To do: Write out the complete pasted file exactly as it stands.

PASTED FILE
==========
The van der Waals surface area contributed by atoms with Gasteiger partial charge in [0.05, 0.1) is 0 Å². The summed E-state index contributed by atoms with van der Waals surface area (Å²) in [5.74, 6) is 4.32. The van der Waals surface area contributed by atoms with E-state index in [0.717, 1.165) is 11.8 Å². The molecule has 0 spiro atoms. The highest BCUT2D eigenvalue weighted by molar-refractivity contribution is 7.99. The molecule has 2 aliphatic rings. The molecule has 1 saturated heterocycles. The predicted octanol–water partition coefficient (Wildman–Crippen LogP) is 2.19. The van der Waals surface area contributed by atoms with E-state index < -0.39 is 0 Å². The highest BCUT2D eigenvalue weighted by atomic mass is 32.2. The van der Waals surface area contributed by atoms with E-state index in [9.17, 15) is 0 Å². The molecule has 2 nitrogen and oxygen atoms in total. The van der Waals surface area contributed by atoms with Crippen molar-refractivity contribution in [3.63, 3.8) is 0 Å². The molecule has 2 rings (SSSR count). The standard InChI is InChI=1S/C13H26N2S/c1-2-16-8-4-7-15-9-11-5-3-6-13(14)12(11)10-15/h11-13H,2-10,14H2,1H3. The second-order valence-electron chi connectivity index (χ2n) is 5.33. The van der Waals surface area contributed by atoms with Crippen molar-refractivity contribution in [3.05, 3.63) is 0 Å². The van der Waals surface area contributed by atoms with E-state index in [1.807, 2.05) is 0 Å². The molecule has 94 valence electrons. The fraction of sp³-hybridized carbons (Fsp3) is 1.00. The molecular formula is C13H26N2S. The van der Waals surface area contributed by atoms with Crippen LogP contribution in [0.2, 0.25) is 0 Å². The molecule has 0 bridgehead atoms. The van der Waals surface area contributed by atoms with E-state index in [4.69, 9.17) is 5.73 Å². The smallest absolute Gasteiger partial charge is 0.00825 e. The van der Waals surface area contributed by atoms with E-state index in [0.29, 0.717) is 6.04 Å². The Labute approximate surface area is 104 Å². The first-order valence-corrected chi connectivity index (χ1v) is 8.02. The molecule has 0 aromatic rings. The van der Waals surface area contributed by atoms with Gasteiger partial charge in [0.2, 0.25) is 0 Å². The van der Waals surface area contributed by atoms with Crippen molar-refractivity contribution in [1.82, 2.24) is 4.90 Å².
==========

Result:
The van der Waals surface area contributed by atoms with Gasteiger partial charge in [0.05, 0.1) is 0 Å². The summed E-state index contributed by atoms with van der Waals surface area (Å²) in [5.74, 6) is 4.32. The van der Waals surface area contributed by atoms with E-state index in [0.717, 1.165) is 11.8 Å². The molecule has 0 spiro atoms. The highest BCUT2D eigenvalue weighted by molar-refractivity contribution is 7.99. The molecule has 2 aliphatic rings. The molecule has 1 saturated heterocycles. The predicted octanol–water partition coefficient (Wildman–Crippen LogP) is 2.19. The van der Waals surface area contributed by atoms with E-state index < -0.39 is 0 Å². The highest BCUT2D eigenvalue weighted by atomic mass is 32.2. The van der Waals surface area contributed by atoms with E-state index in [9.17, 15) is 0 Å². The molecule has 2 nitrogen and oxygen atoms in total. The van der Waals surface area contributed by atoms with Crippen molar-refractivity contribution in [3.63, 3.8) is 0 Å². The molecule has 2 rings (SSSR count). The standard InChI is InChI=1S/C13H26N2S/c1-2-16-8-4-7-15-9-11-5-3-6-13(14)12(11)10-15/h11-13H,2-10,14H2,1H3. The second-order valence-electron chi connectivity index (χ2n) is 5.33. The van der Waals surface area contributed by atoms with Crippen molar-refractivity contribution in [3.05, 3.63) is 0 Å². The van der Waals surface area contributed by atoms with E-state index in [1.807, 2.05) is 0 Å². The molecule has 94 valence electrons. The fraction of sp³-hybridized carbons (Fsp3) is 1.00. The molecular formula is C13H26N2S. The van der Waals surface area contributed by atoms with Crippen LogP contribution in [0.2, 0.25) is 0 Å². The molecule has 0 bridgehead atoms. The van der Waals surface area contributed by atoms with E-state index in [4.69, 9.17) is 5.73 Å². The smallest absolute Gasteiger partial charge is 0.00825 e. The van der Waals surface area contributed by atoms with E-state index in [0.29, 0.717) is 6.04 Å². The Labute approximate surface area is 104 Å². The first-order valence-corrected chi connectivity index (χ1v) is 8.02. The molecule has 0 aromatic rings. The van der Waals surface area contributed by atoms with Gasteiger partial charge in [0.2, 0.25) is 0 Å². The van der Waals surface area contributed by atoms with Crippen molar-refractivity contribution in [1.82, 2.24) is 4.90 Å².